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3-D TV, digital tablets and Google's new phone could help in recovering from a bad year. Thousands of new products are being presented at the Consumer Electronics Show in Las Vegas.
This is the VOA Special English Economics Report.
This year's Consumer Electronics Show opened Thursday in Las Vegas. The event is the world's biggest technology trade show.
More than three hundred companies are presenting more than twenty thousand new products. The goal is to build excitement, make deals -- and hopefully get good reviews in the media. Industry sales dropped eight percent last year during the recession.
Gary Shapiro, president of the Consumer Electronics Association, predicted that one area of strong sales this year will be mobile phones. That includes fifty-two million smartphones expected to be sold in the United States. Smartphones run applications and access the Internet.
Google is launching the Nexus One -- which it calls a "superphone." This is its first attempt to sell its own device. The Nexus One will compete with Apple's popular iPhone.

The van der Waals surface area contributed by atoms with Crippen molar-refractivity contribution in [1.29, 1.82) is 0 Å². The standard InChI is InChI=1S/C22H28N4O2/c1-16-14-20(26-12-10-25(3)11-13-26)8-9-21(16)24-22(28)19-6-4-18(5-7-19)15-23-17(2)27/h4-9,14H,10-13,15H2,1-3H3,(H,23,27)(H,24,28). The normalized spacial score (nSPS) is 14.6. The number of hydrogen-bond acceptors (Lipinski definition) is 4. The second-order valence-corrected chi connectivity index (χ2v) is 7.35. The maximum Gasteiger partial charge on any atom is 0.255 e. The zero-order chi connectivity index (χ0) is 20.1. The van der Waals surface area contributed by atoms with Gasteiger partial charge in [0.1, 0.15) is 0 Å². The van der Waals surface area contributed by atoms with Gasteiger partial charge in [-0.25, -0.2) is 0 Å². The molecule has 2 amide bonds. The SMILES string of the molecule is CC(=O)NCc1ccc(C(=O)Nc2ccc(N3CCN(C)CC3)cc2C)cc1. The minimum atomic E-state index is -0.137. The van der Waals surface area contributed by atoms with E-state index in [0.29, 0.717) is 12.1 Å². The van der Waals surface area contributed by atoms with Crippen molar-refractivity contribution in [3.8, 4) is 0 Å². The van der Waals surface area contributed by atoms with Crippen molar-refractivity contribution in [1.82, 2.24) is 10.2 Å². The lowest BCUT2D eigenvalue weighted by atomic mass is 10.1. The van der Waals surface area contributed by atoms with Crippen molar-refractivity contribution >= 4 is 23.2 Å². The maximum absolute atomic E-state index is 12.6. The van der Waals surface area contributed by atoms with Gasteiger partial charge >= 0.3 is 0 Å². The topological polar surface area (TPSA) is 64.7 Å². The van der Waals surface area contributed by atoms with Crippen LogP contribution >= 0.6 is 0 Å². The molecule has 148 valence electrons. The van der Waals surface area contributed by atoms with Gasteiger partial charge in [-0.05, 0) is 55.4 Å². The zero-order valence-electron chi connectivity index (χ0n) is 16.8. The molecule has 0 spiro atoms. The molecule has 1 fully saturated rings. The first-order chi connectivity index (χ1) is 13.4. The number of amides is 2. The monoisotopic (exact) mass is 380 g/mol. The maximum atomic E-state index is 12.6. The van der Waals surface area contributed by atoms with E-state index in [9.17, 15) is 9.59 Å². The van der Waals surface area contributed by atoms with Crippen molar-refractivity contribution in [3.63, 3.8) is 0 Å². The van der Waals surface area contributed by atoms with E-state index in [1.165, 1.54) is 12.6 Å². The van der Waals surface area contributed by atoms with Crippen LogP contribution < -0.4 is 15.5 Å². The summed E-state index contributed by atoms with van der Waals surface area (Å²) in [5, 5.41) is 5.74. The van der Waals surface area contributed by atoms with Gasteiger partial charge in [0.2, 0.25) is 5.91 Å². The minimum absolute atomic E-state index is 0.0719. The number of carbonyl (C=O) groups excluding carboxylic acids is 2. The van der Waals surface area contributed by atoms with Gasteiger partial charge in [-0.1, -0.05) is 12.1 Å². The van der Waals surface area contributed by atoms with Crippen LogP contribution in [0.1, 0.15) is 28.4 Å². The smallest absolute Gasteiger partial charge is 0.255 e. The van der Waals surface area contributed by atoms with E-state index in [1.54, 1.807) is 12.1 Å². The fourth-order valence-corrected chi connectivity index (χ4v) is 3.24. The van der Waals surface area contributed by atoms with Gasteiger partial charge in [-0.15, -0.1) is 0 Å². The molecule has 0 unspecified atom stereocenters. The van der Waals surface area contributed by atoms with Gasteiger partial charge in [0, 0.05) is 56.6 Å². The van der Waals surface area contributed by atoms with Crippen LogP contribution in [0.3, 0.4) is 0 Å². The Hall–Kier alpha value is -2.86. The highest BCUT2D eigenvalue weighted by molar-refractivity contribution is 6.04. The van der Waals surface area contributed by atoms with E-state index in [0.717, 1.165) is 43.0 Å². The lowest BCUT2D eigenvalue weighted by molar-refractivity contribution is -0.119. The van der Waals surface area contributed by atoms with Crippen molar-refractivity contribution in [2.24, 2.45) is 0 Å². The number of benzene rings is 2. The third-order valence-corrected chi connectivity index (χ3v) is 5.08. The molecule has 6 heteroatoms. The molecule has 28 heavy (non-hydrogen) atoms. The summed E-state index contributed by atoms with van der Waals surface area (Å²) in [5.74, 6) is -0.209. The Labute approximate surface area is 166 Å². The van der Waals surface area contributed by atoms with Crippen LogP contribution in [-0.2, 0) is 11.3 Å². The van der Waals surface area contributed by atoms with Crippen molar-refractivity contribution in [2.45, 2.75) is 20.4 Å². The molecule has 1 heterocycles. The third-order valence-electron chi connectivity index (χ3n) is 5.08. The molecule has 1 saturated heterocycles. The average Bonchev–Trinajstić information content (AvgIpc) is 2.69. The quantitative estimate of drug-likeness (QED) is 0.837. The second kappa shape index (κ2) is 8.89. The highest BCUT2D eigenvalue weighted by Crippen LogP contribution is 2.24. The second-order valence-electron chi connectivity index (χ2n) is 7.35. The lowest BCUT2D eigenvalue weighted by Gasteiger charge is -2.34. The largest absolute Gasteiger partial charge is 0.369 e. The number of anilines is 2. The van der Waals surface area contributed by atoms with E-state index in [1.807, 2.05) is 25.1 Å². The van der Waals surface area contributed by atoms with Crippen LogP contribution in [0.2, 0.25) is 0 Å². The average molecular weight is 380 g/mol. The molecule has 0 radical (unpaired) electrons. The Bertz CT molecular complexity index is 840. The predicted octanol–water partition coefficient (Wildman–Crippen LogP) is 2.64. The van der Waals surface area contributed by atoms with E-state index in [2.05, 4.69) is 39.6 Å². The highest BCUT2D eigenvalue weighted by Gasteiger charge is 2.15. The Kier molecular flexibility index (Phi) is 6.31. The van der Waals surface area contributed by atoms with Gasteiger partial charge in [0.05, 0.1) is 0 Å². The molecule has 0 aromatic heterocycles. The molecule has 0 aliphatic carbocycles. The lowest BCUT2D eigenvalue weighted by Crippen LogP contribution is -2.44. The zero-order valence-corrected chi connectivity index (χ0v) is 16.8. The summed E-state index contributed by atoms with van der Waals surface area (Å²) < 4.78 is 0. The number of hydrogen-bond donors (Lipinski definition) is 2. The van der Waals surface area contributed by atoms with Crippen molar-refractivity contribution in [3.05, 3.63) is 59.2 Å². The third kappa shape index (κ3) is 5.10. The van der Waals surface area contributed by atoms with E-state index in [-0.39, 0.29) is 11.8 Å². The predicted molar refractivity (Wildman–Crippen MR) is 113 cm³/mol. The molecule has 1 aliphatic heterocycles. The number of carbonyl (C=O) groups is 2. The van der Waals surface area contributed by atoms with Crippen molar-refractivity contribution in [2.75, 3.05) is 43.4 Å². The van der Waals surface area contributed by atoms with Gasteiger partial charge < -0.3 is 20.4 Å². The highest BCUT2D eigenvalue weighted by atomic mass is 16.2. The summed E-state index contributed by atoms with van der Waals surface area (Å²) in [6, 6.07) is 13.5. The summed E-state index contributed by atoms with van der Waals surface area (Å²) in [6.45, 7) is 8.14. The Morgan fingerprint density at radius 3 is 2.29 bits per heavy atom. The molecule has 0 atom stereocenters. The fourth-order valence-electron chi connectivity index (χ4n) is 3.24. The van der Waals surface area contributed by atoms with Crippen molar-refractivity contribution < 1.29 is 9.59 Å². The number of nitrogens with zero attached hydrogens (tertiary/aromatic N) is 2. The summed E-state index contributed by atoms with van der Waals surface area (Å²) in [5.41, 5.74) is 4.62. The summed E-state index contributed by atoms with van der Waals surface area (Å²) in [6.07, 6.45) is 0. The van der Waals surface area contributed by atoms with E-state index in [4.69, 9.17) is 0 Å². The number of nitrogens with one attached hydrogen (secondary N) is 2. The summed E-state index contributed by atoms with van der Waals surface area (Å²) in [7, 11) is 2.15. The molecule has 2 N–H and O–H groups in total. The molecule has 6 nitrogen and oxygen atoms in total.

Apple is reportedly about to introduce a new digital tablet. Tablets are easy-to-hold screens that let you read and watch media or search the Web. An example is the Amazon Kindle. Like netbooks, tablets cost less than traditional laptop computers. But that can also mean smaller profits for manufacturers and sellers.
Companies like Sony and Panasonic are introducing new television sets for watching three-dimensional TV. A three-D TV costs more than three thousand dollars. Americans are expected to buy four million of them this year. Sports broadcaster ESPN and the Discovery Channel plan to start their own three-D channels.
A 3-D movie is shown at the Consumer Electronics Show in Las Vegas, Nevada
The Consumer Electronics Show has an area for companies to demonstrate products that save energy, reduce waste and use recycled materials. Show spokeswoman Jennifer Bemisderfer says the Sustainable Planet Tech Zone is four times bigger than last year.
She says manufacturers are increasingly interested in the idea of "cradle-to-cradle" technology. That involves thinking about a product's whole lifetime.
JENNIFER BEMISDERFER: "When those products are at the end of their useful life, how are they going to be broken down? How are we going to get some of the essential elements out of those products and have them reused in the manufacturing process?"
Interest is also growing in energy management systems for the home -- and safe driving technologies for the car. These include voice-activated systems that let drivers make calls and send text messages without using their hands. Other products warn drivers if they are falling asleep or in danger of an accident.
And that's the VOA Special English Economics Report, written by Mario Ritter. I'm Steve Ember.